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Don’t get confused with the Remnant Church of Jesus Christ of Latter Day Saints!
A few months ago, Dr. Thomas Wayment made headlines in the Mormon community when he came out with news that the Joseph Smith Translation of the Bible relied heavily on Adam Clarke’s Bible Commentary.
Thom: A student assistant of mine, Haley Wilson-Lemmon, was working for me about four years ago now. And I’ve worked on the JST my whole career. It’s been interesting because it makes a claim to originality, at least modern Mormons claim that. And so, I’ve been probing it throughout my career. And, I had begun to think that Joseph Smith used a variety of sources, but I hadn’t nailed it down. And so, I said to Haley, I think you should take Buck’s Theological Dictionary. I think you should take Thomas Scott’s Notes and I think you should take Adam Clarke and start comparing it to a series of test passages in the JST and just see what crops up because I’m suspecting there’s influence, but I don’t know.
And she comes back, and we look at the column of Adam Clarke and it’s overwhelming. There are some strong parallels. And so, over the course of about 12-14 months, Haley compared every single JST to all of these and we have a massive amount of data, and sure enough it. It’s very clear. It’s conclusive that Joseph Smith used Adam Clarke. And when I say use, I want to stick by that term. This isn’t him simply saying, “Okay, here’s three sentences in Clarke. I’m going to copy it out and call that inspiration.” It’s not that. He has words that come from Clarke that now come into kind of an expanded sentence that Joseph has created. Clarke will recommend flipping the order of verses and Joseph will do that. Weird words like unicorn in Isaiah, Joseph will go to [Clarke] to realize that’s not unicorn. And so, he’ll add [Clarke]’s statement about it or he’ll say, this is re’em.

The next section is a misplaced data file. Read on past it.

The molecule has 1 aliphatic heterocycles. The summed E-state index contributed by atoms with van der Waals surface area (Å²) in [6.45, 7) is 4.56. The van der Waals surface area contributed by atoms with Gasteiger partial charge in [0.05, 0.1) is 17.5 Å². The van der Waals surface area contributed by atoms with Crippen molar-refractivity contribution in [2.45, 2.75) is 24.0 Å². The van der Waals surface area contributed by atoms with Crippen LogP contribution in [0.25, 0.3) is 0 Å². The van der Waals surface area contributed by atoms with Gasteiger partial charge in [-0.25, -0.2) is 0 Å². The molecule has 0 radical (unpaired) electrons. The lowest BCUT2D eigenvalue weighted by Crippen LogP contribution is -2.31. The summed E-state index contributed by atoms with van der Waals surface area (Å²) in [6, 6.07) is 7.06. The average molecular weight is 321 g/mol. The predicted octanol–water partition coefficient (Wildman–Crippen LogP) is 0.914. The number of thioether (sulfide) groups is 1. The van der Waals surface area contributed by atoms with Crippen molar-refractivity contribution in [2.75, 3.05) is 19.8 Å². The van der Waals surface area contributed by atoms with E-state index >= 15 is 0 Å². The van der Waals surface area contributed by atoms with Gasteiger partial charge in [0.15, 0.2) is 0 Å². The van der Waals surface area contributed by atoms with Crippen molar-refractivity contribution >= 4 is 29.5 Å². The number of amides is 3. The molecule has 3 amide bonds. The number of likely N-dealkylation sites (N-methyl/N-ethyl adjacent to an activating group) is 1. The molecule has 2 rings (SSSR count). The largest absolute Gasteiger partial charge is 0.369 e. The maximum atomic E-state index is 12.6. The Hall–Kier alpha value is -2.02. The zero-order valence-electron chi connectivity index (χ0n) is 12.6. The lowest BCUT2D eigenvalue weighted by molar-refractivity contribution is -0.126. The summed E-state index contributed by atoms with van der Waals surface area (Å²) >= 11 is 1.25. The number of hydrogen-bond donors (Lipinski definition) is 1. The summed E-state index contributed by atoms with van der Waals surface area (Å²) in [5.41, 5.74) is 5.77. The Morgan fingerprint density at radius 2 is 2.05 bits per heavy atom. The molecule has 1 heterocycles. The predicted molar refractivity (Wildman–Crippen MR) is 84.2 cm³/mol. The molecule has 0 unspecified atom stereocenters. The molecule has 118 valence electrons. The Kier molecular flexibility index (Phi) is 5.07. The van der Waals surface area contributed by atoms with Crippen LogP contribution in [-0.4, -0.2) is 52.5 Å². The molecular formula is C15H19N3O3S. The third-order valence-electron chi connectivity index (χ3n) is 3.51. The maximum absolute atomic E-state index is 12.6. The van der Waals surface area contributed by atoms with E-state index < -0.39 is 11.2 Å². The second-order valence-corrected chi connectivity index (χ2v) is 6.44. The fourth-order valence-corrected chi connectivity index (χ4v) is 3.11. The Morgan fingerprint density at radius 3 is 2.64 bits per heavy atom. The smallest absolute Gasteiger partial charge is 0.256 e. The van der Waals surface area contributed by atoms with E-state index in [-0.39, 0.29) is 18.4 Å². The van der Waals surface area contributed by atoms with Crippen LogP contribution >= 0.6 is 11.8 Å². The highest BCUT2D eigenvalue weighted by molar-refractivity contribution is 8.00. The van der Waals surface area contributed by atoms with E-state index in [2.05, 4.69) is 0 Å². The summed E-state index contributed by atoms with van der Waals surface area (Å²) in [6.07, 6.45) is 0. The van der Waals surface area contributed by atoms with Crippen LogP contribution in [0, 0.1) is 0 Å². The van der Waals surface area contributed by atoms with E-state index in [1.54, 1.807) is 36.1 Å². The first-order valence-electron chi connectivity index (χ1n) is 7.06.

What implications does that have for Latter-day Saints of faith?
Thom: That’s really been how the conversation has kind of taken life, which in some ways is unfortunate. In some ways it is a good moment for pause. What I see as a scholar is it’s confronted a narrative about the JST that people have, that the JST is a moment of absolute revelation. No other influences happened that he was giving us the Bible as it was originally. And if you had that view, it’s going to be a hard thing. And, yet as a historian, it’s unfortunate. Joseph never made that claim. He never tells us that the Lord commanded him to start it. There is no revelation that currently exists where he is directed or says he was directed to go translate the Bible. We find him recording a commandment to work on Matthew but not Genesis. And so, in this sense, he never canonized it.
He never, if you will, said, “This is the original Bible.” And during this time, he has another statement that we refer to as a revelation. “Seek ye out learning from the best books.” And for heaven’s sakes, that’s what he’s doing it. It’s really a practical process. I suspect that there are other sources. I suspect it’s not just Clarke and in the coming years, I’ll play that hand a little more broadly. But this is him working on the Bible. For the Latter-day Saint who feels confronted by this, we know he studied Hebrew after this. He’s trying to engage both his role as prophet, so he owns the text in one sense, but he continually feels like, “I need some training.” And Clarke is a really good resource of the day and a modern scholar wouldn’t feel that and I don’t feel that, but of the day it’s very good and I think he comes to trust Clarke. I think later he says, “Well, maybe I could learn Hebrew. And he does some work in Hebrew in Kirtland 1835 period. And I think again, like he went with the Book of Mormon, he went to Luther Bradish, he goes to Charles Anthon and others to say, “Can you help me?” Or, “Can you translate this?” He has a scholarly component in every one of his translations and that to me seems pretty normal. But, maybe to the modern believer it might confront a narrative of faith that they had that was an absolute point.